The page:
Having nasal piercing may make you look trendy, but its implications on your health can be hazardous. Here are some risks associated with nasal piercing.
Body piercings are the `in thing’ right now, and the most popularly pierced body part has always been the nose. Sometimes, for traditional reasons and at times to stay trendy, common areas of nose that are chosen for piercing are nostrils, the septum and the bridge.
No matter which area you choose for piercing, one thing you must never forget is that there is always a healing time associated with every piercing and it varies for each location.
While a nostril piercing takes about two to four months to heal, the bridge area heals between eight and 10 weeks and the septum can take around six to eight months.
Similar to how the time of healing varies for every location of piercing, the risks associated with nasal piercing are also specific to the location. However, some dangers of nasal piercing can be common to all three locations. Let’s have a look.
Nose piercings can cause infections, and as suggested by the American Academy of Family Physicians, nasal piercing infections need aggressive treatments with antibiotics to combat Staphylococcus species, which is commonly found in nasal mucosa.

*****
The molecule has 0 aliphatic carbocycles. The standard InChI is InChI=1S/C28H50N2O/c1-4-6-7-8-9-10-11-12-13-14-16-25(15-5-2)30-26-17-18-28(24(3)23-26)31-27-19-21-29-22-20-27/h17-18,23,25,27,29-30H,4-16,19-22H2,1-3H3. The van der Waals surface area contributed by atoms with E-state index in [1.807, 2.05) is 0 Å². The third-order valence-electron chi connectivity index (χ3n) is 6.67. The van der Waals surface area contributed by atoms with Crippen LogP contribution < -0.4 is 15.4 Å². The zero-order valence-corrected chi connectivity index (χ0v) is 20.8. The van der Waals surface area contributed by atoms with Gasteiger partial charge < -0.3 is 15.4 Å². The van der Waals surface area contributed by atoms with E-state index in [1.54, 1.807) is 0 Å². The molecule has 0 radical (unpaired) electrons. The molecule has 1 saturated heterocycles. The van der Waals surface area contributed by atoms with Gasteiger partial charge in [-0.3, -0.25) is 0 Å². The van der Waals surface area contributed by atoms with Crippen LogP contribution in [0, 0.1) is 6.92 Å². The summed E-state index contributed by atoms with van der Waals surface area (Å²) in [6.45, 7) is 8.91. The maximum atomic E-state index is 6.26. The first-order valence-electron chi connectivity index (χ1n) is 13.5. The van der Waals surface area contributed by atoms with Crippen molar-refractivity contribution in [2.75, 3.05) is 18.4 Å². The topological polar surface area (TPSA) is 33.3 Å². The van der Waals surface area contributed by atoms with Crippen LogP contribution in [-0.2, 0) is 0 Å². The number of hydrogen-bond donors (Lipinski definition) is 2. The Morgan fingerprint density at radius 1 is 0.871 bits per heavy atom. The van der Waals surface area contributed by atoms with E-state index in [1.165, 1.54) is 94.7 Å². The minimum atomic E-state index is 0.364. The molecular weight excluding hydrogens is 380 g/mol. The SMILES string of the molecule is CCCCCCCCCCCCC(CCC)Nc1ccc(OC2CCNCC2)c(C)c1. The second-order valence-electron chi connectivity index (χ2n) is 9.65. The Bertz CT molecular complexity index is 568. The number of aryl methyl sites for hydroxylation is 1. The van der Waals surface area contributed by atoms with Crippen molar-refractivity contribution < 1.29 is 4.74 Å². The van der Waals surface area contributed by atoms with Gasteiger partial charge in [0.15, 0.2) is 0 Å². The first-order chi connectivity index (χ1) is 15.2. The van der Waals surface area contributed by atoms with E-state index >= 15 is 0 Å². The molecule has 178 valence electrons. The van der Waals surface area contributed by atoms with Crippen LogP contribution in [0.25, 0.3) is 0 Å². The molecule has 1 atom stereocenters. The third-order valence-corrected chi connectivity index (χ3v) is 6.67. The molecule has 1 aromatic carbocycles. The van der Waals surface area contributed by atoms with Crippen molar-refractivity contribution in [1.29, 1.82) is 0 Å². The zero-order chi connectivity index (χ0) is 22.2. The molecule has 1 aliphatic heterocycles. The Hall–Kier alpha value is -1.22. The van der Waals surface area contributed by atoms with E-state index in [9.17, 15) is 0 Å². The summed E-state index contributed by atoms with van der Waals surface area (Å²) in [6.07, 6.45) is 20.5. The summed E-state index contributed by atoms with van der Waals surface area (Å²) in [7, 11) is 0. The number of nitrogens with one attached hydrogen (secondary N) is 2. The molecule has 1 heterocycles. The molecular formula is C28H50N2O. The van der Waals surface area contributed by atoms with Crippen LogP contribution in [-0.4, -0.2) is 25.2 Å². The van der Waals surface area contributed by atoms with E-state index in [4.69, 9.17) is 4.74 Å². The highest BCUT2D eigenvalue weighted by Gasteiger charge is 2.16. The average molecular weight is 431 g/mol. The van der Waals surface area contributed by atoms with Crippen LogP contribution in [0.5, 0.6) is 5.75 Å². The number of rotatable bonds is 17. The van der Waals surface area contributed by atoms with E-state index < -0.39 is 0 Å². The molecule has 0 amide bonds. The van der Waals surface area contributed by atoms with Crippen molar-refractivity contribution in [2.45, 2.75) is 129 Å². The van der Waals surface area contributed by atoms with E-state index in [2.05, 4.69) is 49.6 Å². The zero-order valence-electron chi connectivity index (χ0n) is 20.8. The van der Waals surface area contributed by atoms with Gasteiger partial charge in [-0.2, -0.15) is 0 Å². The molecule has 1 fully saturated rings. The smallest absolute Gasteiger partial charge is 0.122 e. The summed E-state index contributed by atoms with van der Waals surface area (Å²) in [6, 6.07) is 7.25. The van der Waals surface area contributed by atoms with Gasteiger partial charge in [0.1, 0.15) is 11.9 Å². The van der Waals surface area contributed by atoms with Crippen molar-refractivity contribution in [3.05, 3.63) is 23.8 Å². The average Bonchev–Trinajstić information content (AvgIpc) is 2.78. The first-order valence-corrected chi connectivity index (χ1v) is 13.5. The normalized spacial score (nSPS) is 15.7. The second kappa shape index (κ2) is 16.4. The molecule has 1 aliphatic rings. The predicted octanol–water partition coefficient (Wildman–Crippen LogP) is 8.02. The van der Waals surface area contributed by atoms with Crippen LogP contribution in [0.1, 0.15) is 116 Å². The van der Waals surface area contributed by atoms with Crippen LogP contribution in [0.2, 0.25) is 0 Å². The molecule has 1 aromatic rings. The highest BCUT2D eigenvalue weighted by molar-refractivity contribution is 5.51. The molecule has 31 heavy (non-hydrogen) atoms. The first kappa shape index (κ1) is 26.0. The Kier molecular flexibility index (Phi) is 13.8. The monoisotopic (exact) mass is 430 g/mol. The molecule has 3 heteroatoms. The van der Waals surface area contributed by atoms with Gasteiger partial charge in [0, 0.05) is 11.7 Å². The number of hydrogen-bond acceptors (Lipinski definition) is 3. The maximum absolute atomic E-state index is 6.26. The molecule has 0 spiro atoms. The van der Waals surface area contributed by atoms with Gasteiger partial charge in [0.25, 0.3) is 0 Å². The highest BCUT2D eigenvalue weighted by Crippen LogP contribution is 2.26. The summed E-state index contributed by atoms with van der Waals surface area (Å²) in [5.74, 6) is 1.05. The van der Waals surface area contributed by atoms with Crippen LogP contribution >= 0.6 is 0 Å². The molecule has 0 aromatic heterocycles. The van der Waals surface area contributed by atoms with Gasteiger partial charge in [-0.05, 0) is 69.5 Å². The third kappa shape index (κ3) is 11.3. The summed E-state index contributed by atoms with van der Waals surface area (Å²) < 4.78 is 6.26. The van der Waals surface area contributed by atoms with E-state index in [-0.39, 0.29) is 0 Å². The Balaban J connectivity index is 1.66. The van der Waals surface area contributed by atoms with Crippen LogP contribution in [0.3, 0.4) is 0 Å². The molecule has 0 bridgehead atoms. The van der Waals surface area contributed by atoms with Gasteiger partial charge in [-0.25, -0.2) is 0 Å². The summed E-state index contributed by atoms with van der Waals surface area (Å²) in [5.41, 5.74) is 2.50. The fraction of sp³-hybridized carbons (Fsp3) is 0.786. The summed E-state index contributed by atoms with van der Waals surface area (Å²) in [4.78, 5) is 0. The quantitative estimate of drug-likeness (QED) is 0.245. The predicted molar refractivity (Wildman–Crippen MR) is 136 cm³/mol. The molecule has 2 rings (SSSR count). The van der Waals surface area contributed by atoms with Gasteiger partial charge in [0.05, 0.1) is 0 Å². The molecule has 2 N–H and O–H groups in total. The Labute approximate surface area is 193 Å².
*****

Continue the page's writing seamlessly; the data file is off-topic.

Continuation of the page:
Jewellery swallowing, aspiration, migration
Jewellery swallowing and aspiration mostly occurs with nostril and septum piercing. Jewellery used in nasal piercings can get swallowed or aspirated through nasal cavity or it can migrate forward from its original position. Besides, another problem associated with nasal jewellery is that it can be pulled out making the jewel become embedded in the wall of the nose, which can only be removed through surgical procedure.
Necrosis of nasal wall
One of the most common problems associated with nose piercings is necrosis of nasal wall. Necrosis means localized death of living cells, and nasal piercings put both lateral walls of the nose at risk for necrosis.
Perichondritis of nasal wall
Nasal piercings put you at risk for perichondritis of the nasal wall. A thick membrane of the connective tissue wrapping around most cartilage in human body is known as perichondritis, and piercing in the nose puts the perichondritis at risk for developing inflammation.
Formation of septal hematoma
Nasal piercing can cause septal hematoma, which causes bleeding or bleeding in the septum. Septum is the area of skin and cartilage that separates the two nostrils. Signs of a hematoma usually include nasal congestion, difficulty breathing and painful swelling.
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